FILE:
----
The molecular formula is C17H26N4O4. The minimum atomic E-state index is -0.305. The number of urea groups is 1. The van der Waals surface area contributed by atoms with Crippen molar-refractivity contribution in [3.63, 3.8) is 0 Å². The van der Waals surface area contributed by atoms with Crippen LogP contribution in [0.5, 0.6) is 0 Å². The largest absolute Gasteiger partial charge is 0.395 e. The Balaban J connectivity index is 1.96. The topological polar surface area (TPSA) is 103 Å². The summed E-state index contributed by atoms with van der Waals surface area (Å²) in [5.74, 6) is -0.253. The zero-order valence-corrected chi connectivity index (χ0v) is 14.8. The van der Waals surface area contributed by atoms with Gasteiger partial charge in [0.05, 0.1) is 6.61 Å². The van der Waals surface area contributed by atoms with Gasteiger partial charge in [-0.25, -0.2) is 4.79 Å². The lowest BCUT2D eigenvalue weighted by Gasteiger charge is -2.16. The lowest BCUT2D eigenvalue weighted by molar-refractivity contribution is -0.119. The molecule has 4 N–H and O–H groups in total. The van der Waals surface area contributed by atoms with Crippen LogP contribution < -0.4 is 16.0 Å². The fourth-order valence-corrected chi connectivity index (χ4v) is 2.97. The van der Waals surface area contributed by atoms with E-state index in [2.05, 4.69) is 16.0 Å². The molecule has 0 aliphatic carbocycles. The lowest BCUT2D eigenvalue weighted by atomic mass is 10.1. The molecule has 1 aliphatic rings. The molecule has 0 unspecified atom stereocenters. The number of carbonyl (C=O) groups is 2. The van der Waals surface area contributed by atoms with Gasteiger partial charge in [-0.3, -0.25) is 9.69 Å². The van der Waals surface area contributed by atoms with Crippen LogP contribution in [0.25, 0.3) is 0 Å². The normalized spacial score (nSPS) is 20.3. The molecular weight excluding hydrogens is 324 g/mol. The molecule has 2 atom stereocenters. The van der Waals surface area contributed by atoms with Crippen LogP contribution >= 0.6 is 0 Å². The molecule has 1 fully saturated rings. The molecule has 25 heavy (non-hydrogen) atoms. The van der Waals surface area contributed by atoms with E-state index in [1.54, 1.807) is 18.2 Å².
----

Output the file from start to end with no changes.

The molecular formula is C17H26N4O4. The minimum atomic E-state index is -0.305. The number of urea groups is 1. The van der Waals surface area contributed by atoms with Crippen molar-refractivity contribution in [3.63, 3.8) is 0 Å². The van der Waals surface area contributed by atoms with Crippen LogP contribution in [0.5, 0.6) is 0 Å². The largest absolute Gasteiger partial charge is 0.395 e. The Balaban J connectivity index is 1.96. The topological polar surface area (TPSA) is 103 Å². The summed E-state index contributed by atoms with van der Waals surface area (Å²) in [5.74, 6) is -0.253. The zero-order valence-corrected chi connectivity index (χ0v) is 14.8. The van der Waals surface area contributed by atoms with Gasteiger partial charge in [0.05, 0.1) is 6.61 Å². The van der Waals surface area contributed by atoms with Gasteiger partial charge in [-0.25, -0.2) is 4.79 Å². The lowest BCUT2D eigenvalue weighted by Gasteiger charge is -2.16. The lowest BCUT2D eigenvalue weighted by molar-refractivity contribution is -0.119. The molecule has 4 N–H and O–H groups in total. The van der Waals surface area contributed by atoms with Crippen LogP contribution < -0.4 is 16.0 Å². The fourth-order valence-corrected chi connectivity index (χ4v) is 2.97. The van der Waals surface area contributed by atoms with E-state index in [2.05, 4.69) is 16.0 Å². The molecule has 0 aliphatic carbocycles. The lowest BCUT2D eigenvalue weighted by atomic mass is 10.1. The molecule has 1 aliphatic rings. The molecule has 0 unspecified atom stereocenters. The number of carbonyl (C=O) groups is 2. The van der Waals surface area contributed by atoms with Gasteiger partial charge in [-0.3, -0.25) is 9.69 Å². The van der Waals surface area contributed by atoms with Crippen LogP contribution in [0.25, 0.3) is 0 Å². The normalized spacial score (nSPS) is 20.3. The molecular weight excluding hydrogens is 324 g/mol. The molecule has 2 atom stereocenters. The van der Waals surface area contributed by atoms with Crippen LogP contribution >= 0.6 is 0 Å². The molecule has 1 fully saturated rings. The molecule has 25 heavy (non-hydrogen) atoms. The van der Waals surface area contributed by atoms with E-state index in [1.54, 1.807) is 18.2 Å².